This is intended as sort of a useless desk toy that points at the location of the international space station in the sky. You can also tell it to point at other things, of course. Final goals are to make it fetch TLE data from the internet, and allow the user to wirelessly tell it what to point at. https://www.youtube.com/watch?v=brCzEvc-sUg
Currently: It's hard coded to point at a specific satellite. There's not enough program memory in arduino 328 to also fetch data from the internet while calculating orbital parameters. I'm using the 28BYJ stepper drivers aka darlington arrays, which means the steppers are really weak. This is only a problem during homing, which can be fixed by just making the homing speed slower. Although weirdly enough the homing seems to work flawlessly after a bit of a warmup period.
Sand the inside of the "orbitrack-gear-lower" so it slides smoothly along the shaft in "orbitrack-base-middle". Do the same for "orbitrack-gear-higher". Be careful when attaching the "pointergearv2" so you don't crack the sideways shaft on "orbitrack-gear-higher". I did but it turned out OK, with enough sanding. Turn the gears by hand to make sure they don't stick and turn freely. This required quite a bit of sanding on my part, but it is possible to do!
I used some opto-endstops that I had laying around. You could probably use the ones i've listed above, but I'm not sure they will fit. The endstops are attached by hot glue, though, so you could definitely make it work. The endstops are triggered by foil tape flags attached to steel wires. The steel wires need to be bent around the gears, and so that they interact with the little nubs that stick out the top of the gears. This is somewhat tricky, but luckily MIG welding wire is cheap and springy enough to be perfect for this application.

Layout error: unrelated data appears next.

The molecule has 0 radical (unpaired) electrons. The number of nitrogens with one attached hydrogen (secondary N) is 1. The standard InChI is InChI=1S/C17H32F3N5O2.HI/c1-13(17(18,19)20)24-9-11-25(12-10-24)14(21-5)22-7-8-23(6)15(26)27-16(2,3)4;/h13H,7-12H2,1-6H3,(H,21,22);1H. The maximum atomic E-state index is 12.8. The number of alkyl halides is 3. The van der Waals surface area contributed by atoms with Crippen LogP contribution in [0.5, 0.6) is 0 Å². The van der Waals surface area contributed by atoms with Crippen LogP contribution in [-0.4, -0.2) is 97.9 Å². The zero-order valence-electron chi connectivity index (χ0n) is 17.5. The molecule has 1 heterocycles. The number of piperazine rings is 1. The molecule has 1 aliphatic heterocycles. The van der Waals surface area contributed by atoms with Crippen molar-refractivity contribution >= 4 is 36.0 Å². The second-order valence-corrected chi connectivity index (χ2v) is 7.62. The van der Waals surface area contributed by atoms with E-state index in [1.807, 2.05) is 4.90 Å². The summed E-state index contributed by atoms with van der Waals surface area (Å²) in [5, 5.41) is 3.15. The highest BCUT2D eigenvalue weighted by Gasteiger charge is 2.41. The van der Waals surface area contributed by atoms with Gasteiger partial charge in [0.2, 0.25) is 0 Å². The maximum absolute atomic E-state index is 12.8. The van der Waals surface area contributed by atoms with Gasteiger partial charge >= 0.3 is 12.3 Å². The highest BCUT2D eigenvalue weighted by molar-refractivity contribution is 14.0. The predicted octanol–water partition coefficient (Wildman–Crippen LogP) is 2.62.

I used the box that the 28byj motors came in as the case. Six plastite screws are used to attach the mechanism to that box.
In my wiring photo you'll see a lot of stuff, most of it is not used for the functionality described (eg, pointing at space ships). I wanted to obtain data from the internet, and the code is there to do that, but the 328 simply can't handle it. That said, all you need to drive the pointer is a real time clock and the motor drivers. Use the wiring diagram (such as it is) to hook it up exactly as I've done. You definitely don't need to do it exactly like this, but that's what I did.
actually the motors are much more reliable if you plug their +5V into the arduino's +5V pin, if you are powering it via USB. I thought the Vin was the +5 USB voltage, but it isn't, and in fact is only used for external power.